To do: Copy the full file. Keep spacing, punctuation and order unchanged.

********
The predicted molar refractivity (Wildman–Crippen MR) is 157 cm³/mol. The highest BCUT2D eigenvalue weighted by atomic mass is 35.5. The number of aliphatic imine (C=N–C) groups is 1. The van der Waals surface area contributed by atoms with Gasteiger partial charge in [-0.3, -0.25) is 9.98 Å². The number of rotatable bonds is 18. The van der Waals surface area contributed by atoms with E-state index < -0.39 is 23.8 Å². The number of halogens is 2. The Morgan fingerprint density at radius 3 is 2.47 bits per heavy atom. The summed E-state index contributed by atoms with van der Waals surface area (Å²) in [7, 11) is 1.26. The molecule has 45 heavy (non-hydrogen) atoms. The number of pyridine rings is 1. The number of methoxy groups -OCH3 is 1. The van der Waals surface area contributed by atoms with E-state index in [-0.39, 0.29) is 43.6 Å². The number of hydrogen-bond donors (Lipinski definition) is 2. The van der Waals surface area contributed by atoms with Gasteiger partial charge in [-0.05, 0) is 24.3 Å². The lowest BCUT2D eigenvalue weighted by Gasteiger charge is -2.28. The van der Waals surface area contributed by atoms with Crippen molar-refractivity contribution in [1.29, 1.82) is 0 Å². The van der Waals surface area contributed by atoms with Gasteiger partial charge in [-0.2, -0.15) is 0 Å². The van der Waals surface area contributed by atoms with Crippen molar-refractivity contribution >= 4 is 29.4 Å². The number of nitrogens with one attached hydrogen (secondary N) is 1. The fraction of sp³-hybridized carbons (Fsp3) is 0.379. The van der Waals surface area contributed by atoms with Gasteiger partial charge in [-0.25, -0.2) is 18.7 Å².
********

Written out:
The predicted molar refractivity (Wildman–Crippen MR) is 157 cm³/mol. The highest BCUT2D eigenvalue weighted by atomic mass is 35.5. The number of aliphatic imine (C=N–C) groups is 1. The van der Waals surface area contributed by atoms with Gasteiger partial charge in [-0.3, -0.25) is 9.98 Å². The number of rotatable bonds is 18. The van der Waals surface area contributed by atoms with E-state index < -0.39 is 23.8 Å². The number of halogens is 2. The Morgan fingerprint density at radius 3 is 2.47 bits per heavy atom. The summed E-state index contributed by atoms with van der Waals surface area (Å²) in [7, 11) is 1.26. The molecule has 45 heavy (non-hydrogen) atoms. The number of pyridine rings is 1. The number of methoxy groups -OCH3 is 1. The van der Waals surface area contributed by atoms with E-state index in [-0.39, 0.29) is 43.6 Å². The number of hydrogen-bond donors (Lipinski definition) is 2. The van der Waals surface area contributed by atoms with Gasteiger partial charge in [-0.05, 0) is 24.3 Å². The lowest BCUT2D eigenvalue weighted by Gasteiger charge is -2.28. The van der Waals surface area contributed by atoms with Crippen molar-refractivity contribution in [1.29, 1.82) is 0 Å². The van der Waals surface area contributed by atoms with Gasteiger partial charge in [-0.2, -0.15) is 0 Å². The van der Waals surface area contributed by atoms with Crippen molar-refractivity contribution >= 4 is 29.4 Å². The number of nitrogens with one attached hydrogen (secondary N) is 1. The fraction of sp³-hybridized carbons (Fsp3) is 0.379. The van der Waals surface area contributed by atoms with Gasteiger partial charge in [-0.25, -0.2) is 18.7 Å².